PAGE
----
Monitoring should include reviewing the processes in place, and the associated Management Information (MI) reports produced. MI should help management analyse trends, provide a comprehensive view of the current state of effectiveness of processes and controls, as well as provide early warning signs of potential threats due to weaknesses in the compliance programme.
Testing, on the other hand, means a closer look at specific controls and verifying their effectiveness. For ABAC this may, for example, include verifying a sample of the gifts and hospitality register and approval forms and logs, reviewing training records or doing deep dive investigations into individual whistleblowing reports to verify whether policy is being followed.
Effective ABAC frameworks
The strongest ABAC management frameworks have senior management ownership of risks, clear alignment between risks and their respective controls, an assigned day-to-day owner of each control, and periodic testing, creating a feedback loop through effective reporting lines in place. This goes to show that the three components of framework design, implementation and testing are inextricably linked, and all require adequate maintenance.
The appointment of an external party can meaningfully supplement internal reviews of the existing framework, by providing best practice insights and lessons learned from industry. A targeted review of certain documents such as policy and procedure documents, ABAC training programme, or controls testing can help identify areas of improvement, to ensure a framework remains as effective as possible.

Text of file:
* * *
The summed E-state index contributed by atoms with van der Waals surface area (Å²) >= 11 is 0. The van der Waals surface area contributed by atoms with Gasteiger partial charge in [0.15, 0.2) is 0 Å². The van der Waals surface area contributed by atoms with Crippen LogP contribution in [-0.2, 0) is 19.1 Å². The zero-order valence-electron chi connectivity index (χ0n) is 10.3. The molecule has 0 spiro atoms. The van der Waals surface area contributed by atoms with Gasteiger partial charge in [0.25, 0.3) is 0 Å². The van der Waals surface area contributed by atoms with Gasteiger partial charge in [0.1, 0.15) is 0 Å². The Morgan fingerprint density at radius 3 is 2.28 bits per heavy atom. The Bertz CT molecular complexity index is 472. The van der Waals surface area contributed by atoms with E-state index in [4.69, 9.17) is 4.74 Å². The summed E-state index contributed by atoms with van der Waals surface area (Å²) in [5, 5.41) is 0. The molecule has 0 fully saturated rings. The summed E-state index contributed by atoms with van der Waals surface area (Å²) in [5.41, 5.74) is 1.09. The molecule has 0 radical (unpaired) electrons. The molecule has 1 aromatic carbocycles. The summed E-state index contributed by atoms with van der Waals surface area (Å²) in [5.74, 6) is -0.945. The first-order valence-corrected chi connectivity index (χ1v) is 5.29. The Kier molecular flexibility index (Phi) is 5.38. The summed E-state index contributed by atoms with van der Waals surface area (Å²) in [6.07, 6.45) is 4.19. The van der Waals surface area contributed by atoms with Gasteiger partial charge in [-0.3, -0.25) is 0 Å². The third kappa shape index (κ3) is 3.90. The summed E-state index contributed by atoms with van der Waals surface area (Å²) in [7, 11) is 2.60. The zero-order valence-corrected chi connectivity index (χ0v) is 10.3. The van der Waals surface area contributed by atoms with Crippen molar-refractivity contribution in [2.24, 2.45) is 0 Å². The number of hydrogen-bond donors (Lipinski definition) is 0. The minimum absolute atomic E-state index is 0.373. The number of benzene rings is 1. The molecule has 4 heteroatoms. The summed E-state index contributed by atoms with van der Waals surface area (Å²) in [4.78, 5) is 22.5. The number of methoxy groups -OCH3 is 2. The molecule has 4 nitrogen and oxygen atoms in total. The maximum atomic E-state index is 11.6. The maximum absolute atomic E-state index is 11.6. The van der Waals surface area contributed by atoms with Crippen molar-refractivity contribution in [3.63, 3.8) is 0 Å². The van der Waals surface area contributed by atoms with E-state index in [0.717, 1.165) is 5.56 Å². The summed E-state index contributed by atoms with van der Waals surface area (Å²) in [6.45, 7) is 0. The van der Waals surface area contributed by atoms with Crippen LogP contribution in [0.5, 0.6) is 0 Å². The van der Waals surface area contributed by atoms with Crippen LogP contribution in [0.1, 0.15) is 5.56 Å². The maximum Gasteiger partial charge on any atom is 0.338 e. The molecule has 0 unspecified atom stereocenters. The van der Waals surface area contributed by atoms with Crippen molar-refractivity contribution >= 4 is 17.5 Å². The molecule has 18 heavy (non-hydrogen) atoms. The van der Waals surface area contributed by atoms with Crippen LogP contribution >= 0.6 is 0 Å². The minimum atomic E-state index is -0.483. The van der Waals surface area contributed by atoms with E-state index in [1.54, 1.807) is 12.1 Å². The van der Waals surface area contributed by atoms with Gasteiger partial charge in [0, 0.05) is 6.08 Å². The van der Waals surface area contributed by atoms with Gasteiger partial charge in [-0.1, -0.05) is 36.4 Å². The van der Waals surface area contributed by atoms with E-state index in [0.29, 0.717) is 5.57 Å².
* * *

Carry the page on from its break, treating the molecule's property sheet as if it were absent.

The SFO continues to be ambitious in pursuing cases, as are other authorities worldwide. We know from working with clients across a range of sectors that in order to maintain an effective compliance programme, companies need to commit to a continual process, which develops with their changing risk profile. The process requires engagement across all levels of the organisation.
A proactive approach will help mitigate costly shortcomings later down the line. A&O Consulting helps companies understand their obligations and design robust and pragmatic solutions that deliver broader business benefits. We work with A&O lawyers to provide clients with seamless and tailored advice.
2 G4S, Airbus
3 Guralp, Airline Services
4 Eg Airbus, Amec Foster Wheeler